Radar Means: Radio Detection And Ranging

Teacher Sheet(s)
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Objective:

To learn how radar works.

Level: K-4
Subjects(s): Geography, Science, Technology
Prep Time: More than 30 minutes
Duration: One-two class periods
Materials Category: Special Requirements

National Education Standards
Science: 2a3, 2a4, 5a, 6a
Math:
Technology (ISTE):
Technology (ITEA): 1b, 3a, 7a
NGS Geography Standards: 1a, 1b, 1c

Materials:
  • Shoeboxes
  • Red, green, and blue clay
  • Straws
  • Red, green, and blue crayons
  • Drawing paper

Related Links:

NASA Jet Propulsion Laboratory—Space Radar

NASA Visible Earth—Radar

National Oceanic And Atmospheric Administration

The Weather Channel

 

Supporting NASAexplores Article(s):

Avoiding In-Air Collisions


Pre-Lesson Instructions:
  • Prepare the shoeboxes.  Distribute the blue clay on the bottom of the shoebox.  Add a layer of red clay next, leaving some of the blue exposed.  A small amount of green clay should be placed on top of the red to create the highest level.
  • Measure each height.  Add or reduce the amount of clay so that the measurements will all be on inch marks.  This will help younger students complete the activity.

    topographical map

  • Tape the lid on securely.  Make enough for each group of two.
  • Using a ruler and pencil, draw a pattern on the top of the box indicating where students will poke holes to take measurements.  These holes should be evenly spaced, and the pattern should include enough holes to get an accurate reading of the content of the box.  After the box top is marked, poke a small hole through each mark. The hole should be just big enough to allow the straws to pass through.

Background Information:

Typical radar measures the strength and round-trip time of the microwave signals that are emitted by a radar antenna and reflected off a distant surface or object.  The radar antenna alternately transmits and receives pulses at particular microwave wavelengths and polarizations.  At the Earth's surface, the energy in the radar pulse is scattered in all directions, with some reflected toward the antenna.  This backscatter returns to the radar as a weaker radar echo and is received by the antenna in a specific polarization.  These echoes are converted to digital data and passed to a data recorder for later processing and display as an image.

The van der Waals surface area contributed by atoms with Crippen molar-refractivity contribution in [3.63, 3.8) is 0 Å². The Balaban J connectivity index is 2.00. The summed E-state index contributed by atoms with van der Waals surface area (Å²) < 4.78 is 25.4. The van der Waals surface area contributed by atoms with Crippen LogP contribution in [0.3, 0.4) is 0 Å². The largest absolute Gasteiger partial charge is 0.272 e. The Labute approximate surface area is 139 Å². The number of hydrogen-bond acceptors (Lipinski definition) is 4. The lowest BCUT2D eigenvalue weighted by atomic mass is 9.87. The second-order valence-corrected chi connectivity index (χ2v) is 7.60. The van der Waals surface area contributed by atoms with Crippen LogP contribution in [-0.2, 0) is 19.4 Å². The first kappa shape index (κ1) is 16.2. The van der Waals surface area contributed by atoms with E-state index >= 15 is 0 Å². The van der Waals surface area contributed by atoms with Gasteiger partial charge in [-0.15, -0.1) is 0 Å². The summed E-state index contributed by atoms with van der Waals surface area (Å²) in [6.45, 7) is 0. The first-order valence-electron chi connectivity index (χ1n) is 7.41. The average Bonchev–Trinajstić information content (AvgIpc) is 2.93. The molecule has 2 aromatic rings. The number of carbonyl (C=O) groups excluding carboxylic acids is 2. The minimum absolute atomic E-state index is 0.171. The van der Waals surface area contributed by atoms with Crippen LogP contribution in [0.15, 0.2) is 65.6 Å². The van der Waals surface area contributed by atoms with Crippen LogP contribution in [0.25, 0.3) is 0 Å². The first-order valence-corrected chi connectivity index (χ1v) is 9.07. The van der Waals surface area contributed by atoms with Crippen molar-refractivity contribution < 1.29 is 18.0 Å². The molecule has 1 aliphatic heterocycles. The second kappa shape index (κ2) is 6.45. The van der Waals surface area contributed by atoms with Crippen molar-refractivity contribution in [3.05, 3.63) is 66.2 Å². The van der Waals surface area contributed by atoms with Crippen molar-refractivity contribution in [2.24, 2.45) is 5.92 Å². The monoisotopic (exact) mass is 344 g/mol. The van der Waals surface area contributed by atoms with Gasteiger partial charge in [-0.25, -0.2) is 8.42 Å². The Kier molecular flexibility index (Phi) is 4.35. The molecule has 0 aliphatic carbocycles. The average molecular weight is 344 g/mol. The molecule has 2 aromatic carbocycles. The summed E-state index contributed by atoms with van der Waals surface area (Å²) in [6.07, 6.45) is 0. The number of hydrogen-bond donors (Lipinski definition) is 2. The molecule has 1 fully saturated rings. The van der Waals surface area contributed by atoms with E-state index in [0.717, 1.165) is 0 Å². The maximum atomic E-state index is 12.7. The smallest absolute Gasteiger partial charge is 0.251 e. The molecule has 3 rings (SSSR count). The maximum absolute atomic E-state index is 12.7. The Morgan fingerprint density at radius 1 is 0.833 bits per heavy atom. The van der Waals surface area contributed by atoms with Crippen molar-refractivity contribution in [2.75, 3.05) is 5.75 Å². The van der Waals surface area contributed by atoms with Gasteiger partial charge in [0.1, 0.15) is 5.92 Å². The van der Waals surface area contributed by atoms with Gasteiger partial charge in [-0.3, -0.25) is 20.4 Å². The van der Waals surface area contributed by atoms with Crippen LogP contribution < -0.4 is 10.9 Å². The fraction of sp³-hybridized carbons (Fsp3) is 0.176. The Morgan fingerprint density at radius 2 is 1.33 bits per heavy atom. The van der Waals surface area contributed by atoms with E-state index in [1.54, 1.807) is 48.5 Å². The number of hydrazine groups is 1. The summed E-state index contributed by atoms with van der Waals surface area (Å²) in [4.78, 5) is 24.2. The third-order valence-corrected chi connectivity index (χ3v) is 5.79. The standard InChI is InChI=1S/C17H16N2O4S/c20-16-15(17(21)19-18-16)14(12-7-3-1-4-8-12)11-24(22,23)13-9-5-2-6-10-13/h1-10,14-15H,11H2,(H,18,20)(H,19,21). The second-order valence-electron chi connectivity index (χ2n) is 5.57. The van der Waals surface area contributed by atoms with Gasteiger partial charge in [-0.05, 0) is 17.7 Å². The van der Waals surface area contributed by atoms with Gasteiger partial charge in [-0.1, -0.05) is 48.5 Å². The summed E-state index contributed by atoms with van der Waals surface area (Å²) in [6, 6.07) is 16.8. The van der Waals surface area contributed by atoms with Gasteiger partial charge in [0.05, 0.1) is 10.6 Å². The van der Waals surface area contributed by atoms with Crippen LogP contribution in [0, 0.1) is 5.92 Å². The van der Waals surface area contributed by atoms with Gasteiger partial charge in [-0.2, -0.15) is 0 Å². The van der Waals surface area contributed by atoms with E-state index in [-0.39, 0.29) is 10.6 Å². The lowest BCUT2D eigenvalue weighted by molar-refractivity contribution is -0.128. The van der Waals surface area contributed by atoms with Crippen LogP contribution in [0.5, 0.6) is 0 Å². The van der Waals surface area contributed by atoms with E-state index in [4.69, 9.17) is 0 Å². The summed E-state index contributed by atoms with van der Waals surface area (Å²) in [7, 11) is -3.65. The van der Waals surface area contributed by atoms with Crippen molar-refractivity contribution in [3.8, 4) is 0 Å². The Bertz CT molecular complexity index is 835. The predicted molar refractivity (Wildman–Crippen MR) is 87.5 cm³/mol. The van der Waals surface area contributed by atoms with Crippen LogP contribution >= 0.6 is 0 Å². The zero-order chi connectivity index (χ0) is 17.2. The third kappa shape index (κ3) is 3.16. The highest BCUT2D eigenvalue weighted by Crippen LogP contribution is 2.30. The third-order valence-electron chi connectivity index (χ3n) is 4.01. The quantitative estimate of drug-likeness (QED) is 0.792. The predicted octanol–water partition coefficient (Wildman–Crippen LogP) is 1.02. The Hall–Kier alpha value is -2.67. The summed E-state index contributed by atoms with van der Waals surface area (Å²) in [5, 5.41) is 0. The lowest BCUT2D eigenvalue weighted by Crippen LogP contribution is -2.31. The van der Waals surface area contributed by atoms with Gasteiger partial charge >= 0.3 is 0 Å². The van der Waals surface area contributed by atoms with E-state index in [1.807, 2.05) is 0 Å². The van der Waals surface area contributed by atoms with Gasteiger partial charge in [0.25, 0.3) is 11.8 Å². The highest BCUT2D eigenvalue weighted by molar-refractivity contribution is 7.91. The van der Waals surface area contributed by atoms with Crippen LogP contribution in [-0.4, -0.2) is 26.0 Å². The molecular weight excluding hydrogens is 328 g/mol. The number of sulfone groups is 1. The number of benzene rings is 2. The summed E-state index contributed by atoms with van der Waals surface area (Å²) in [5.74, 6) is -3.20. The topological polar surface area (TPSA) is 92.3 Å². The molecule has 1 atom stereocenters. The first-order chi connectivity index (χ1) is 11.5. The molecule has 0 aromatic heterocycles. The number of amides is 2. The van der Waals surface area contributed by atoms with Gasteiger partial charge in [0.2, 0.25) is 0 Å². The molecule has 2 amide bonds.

radar signals bounce off of objects and return to the radarRadar images are composed of many dots, or picture elements.  Each picture element (pixel) in the radar image represents the radar backscatter for that area on the ground. Darker areas in the image represent low backscatter, brighter areas represent high backscatter.  Bright features mean that a large fraction of the radar energy was reflected to the radar, while dark features imply that very little energy was reflected.

Scientists measure backscatter in units of area.  The backscatter is often related to the size of an object, with objects approximately the size of the wavelength or larger appearing bright and objects smaller than the wavelength appearing dark.

Backscatter is also sensitive to the target's electrical properties, including water content.  Wetter objects will appear bright, and drier targets will appear dark.  The exception to this is a smooth body of water, which will act as a flat surface and reflect incoming pulses away from a target; these bodies will appear dark.


Guidelines:
  1. Read the NASAexplores K-4 article, “Avoiding In-Air Collisions.”
  2. Discuss the importance of using unmanned planes for this project.
  3. Point out the word radar in the story.  Read the definition.  Ask students to describe what they think of when they hear the word radar.
  4. Display several radar images.  See related links section for a list of several different sites that have radar images.
  5. Tell students that today they are going to get to make a map by reading a radar image.
  6. Distribute the boxes and straws.
  7. To take a measurement, students should insert the straw until it meets resistance.  Tell them not to press down too hard.  Students should make a mark on the straw at the point where it meets the box top.  They will remove it from the box, and measure the length from the mark to the end of the straw.  This will give a distance reading from the box top to the landscape.
  8. Once all the measurements have been made, each group should draw a topographic map.  Tell each group to make a mark on its papers to show the height of each hole.  They should connect all the marks that measure the same length.  Then, they should fill in the circles with the corresponding color.  In the example above, the 6-inch circle would be colored green, the 3-inch circle would be colored red, and the rest of the box would be filled in with the blue crayon.

Discussion/Wrap-up:
  • After the maps are completed, each group should open their box lid and compare the map to the real thing.
  • As a class, discuss how the maps symbolize the radar picture.
  • Discuss how radar would help a keep airplanes avoid hazards.  What kinds of things might radar pick up that would help a plane?
  • Discuss how radar helps predict the weather.

Extensions:
  • Have students collect examples of topography maps.
  • Have a local meteorologist come to the classroom and share how radar is used to forecast weather.

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